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Restaurant Mosaic at the Orient pairs Land and Sea with Sijnn White 2011

Restaurant Mosaic at the Orient has been known for their meticulous approach to food and wine pairing. Sommelier Germain Lehodey and Chef Chantel Dartnall work together in deconstructing each ingredient in every dish to achieve the “Perfect Pairing”. Chantel and Germain understand the chemistry between food and wine, the symphony of tastes between Chantel’s botanical creations and the wine that they pair with every dish speaks of love and passion.

Chef Chantel and sommelier Germain

The Mosaic cellar is known to be one of the finest in the country, with some of the best and most rare wines from both South Africa and internationally. Not surprising, it was the Sijnn White 2011 (73% Chenin Blanc/27% Viognier) that stood head and shoulders above the rest of the wines we considered during our journey to find the wine we wanted to feature with the gurnard main course on our Autumn 2013 Menu.

Land and Sea paired with Sijnn White 2011

Land and Sea is a composition of pan seared gurnard with a fragrant caper velouté and a seasonal vegetable salad, dressed with lemon olive oil and potato seaweed purée. The dish derives its name from the combination of the gurnard from the sea, along with sweet and fragrant organic baby vegetables from the earth, which is paired with Sijnn White 2011.


Cape Velouté

  • 2 tablespoons unsalted butter
  • 2 tablespoons flour
  • 2 cups fish stock (fumet)
  • Maldon salt and freshly ground white pepper

Over low heat in a medium saucepan, melt the butter. Add the flour, while whisking continuously for 2-3 minutes; do not brown. Continuing to whisk, pour fumet slowly into flour mixture. Over low heat, simmer and skimming occasionally to remove any impurities that may form on the surface. Slow cooking is necessary to remove the flour taste and reduce the sauce. After approximately 25-30 minutes, when the mixture reaches the desired consistency, season to taste with salt and pepper. Makes about 1 1/2 cups.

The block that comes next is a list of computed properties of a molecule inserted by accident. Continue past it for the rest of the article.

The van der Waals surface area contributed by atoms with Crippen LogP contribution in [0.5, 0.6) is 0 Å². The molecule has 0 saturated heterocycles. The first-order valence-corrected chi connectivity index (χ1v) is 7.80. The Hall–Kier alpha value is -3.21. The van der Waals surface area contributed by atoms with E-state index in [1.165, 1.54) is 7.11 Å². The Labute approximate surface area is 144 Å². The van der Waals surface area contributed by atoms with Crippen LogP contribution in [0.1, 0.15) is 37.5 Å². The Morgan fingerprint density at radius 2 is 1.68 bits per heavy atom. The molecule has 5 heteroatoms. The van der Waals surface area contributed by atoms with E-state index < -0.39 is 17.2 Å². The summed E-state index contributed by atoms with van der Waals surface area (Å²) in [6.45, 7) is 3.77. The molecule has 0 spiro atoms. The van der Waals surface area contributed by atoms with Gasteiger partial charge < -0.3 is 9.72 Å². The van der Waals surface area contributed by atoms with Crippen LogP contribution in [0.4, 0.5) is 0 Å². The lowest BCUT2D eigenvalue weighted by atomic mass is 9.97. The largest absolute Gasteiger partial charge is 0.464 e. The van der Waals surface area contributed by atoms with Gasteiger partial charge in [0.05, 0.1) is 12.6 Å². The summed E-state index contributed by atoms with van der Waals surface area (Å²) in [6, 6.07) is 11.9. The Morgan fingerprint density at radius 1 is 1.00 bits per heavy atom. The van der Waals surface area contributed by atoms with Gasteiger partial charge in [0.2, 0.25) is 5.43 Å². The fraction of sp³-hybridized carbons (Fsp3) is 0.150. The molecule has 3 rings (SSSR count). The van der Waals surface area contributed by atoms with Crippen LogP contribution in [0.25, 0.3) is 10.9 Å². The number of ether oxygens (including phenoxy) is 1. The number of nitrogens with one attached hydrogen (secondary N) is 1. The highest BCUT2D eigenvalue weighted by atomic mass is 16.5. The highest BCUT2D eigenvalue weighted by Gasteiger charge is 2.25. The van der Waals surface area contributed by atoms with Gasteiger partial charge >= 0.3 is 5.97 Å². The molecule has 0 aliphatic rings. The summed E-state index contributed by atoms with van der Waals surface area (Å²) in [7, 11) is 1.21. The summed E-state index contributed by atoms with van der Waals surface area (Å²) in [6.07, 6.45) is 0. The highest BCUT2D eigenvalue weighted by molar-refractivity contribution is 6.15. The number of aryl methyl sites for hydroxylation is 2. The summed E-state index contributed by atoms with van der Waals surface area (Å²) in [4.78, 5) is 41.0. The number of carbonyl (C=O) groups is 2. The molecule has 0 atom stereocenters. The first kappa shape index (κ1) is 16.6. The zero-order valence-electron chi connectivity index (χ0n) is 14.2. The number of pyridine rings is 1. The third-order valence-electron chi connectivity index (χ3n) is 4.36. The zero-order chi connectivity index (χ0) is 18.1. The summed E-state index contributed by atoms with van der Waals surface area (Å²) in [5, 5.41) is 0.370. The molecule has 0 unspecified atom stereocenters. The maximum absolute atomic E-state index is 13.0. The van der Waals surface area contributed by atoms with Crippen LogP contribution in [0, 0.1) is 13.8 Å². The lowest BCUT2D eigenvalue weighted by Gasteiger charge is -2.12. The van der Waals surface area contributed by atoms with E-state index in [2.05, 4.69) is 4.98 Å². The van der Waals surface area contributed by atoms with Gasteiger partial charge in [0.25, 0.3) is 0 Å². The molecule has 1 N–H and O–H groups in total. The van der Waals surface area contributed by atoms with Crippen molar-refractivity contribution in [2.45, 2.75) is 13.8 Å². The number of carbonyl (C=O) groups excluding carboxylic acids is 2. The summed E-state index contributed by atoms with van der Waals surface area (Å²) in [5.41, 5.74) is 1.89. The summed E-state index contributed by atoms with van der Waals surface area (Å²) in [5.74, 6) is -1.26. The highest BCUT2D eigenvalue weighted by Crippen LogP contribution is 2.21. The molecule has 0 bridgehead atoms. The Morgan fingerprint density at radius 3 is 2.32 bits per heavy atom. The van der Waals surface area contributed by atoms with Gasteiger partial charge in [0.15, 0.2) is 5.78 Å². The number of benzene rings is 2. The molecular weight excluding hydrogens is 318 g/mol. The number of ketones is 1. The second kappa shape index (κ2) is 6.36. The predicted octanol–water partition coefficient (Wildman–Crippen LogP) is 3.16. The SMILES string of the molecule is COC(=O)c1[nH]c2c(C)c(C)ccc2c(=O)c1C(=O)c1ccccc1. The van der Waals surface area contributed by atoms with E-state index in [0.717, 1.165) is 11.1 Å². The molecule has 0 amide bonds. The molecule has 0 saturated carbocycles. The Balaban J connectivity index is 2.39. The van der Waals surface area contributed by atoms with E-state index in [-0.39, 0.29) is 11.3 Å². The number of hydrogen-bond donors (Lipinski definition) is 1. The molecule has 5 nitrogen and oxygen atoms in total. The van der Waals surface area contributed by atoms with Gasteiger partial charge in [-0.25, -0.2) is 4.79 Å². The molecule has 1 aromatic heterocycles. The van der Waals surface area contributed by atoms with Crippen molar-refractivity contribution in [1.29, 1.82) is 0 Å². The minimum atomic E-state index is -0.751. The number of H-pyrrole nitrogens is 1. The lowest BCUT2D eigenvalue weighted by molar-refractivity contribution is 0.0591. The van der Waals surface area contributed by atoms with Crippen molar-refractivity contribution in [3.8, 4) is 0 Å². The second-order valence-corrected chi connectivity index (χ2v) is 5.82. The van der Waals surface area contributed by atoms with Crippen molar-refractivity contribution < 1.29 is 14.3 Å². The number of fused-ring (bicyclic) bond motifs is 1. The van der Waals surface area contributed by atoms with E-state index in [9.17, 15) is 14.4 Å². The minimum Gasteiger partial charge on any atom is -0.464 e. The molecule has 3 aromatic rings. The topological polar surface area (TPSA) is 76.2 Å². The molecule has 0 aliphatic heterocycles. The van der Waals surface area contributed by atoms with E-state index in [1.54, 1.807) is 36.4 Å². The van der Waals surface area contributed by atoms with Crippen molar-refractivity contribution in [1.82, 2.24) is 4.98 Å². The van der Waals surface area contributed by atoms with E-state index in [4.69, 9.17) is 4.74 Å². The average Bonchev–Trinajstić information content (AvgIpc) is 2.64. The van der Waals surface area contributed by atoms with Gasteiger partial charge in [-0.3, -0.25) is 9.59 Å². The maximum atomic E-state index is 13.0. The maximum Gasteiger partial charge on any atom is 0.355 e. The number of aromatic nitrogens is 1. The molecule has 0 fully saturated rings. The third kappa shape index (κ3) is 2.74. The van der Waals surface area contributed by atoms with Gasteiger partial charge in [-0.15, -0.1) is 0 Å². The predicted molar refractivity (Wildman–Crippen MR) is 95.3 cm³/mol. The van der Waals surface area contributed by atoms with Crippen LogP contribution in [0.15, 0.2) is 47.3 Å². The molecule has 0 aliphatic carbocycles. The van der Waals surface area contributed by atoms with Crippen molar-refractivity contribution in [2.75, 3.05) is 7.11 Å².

Fish Stock

  • 2 kg fish heads and carcasses, rinsed and broken into pieces
  • 1 large onion, cut into chunks
  • 1 carrot, cut into slices
  • 1 stick celery, cut into slices
  • 1 bouquet garni
  • 10 cups water
  • 1/2 teaspoon salt
  • 10 black peppercorns
  • Fennel or dill trimmings

In a large pan, place fish trimmings, onion, carrot, celery, bouquet garni, water and salt. Then add the fennel and dill trimming. Over low heat, bring to a boil, skimming occasionally as fatty substances rise to the surface. Simmer for approximately 20 minutes.

Add peppercorns and continue to simmer for an additional 40 minutes. Stock is now done. Further cooking will cause a bitter flavour.

Strain the stock through a colander, but do not press down on the mass. Pressing solids clouds the stock, making it unusable for aspic or a clear sauce. This stock will makes 8 cups.

To finish the sauce

  • 1 tablespoon capers, rinsed and drained
  • 1 tablespoon white wine vinegar
  • Fish velouté, recipe above
  • Freshly grated orange zest

Mix capers and vinegar with velouté and some freshly chopped dill to finish the sauce before serving.

Extra notes:
The term velouté is from the French adjective form of velour, meaning velvet. In preparing a velouté sauce, a light stock (one in which the bones that are used, have not been previously roasted), such as chicken or fish stock, is thickened with a blond roux. Thus the ingredients of a velouté are equal parts of butter and flour to form the roux, a light chicken or fish stock, salt and pepper for seasoning.

Reason why we paired the Sijnn White 2011 with this dish:


The rocky soils of Malagas at the mouth of the Breede River, brings a great freshness and even some saline characteristic to the Sijnn White 2011. Because of this harsh terroir the vines produce extremely low yields, resulting in wines with a great complexity.

It was the complexity that drew us to this Sijnn wine, as so many of the beautiful flavours merged with the elements and ingredients we selected for this dish. The saltiness of the seaweed powder we introduced in the purée elevated the taste of the slight salinity in the wine and we were very impressed to see how well the marinated capers and the fennel enhanced and complimented the Chenin Blanc component of the wine. The slightly stronger taste of the gurnard is in perfect harmony with the vibrancy and complexity of the wine. As a final touch we added a bit of freshly grated orange zest to merge all the flavours together to compliment the Viognier.

One of Restaurant Mosaic’s “Perfect Pairings”.





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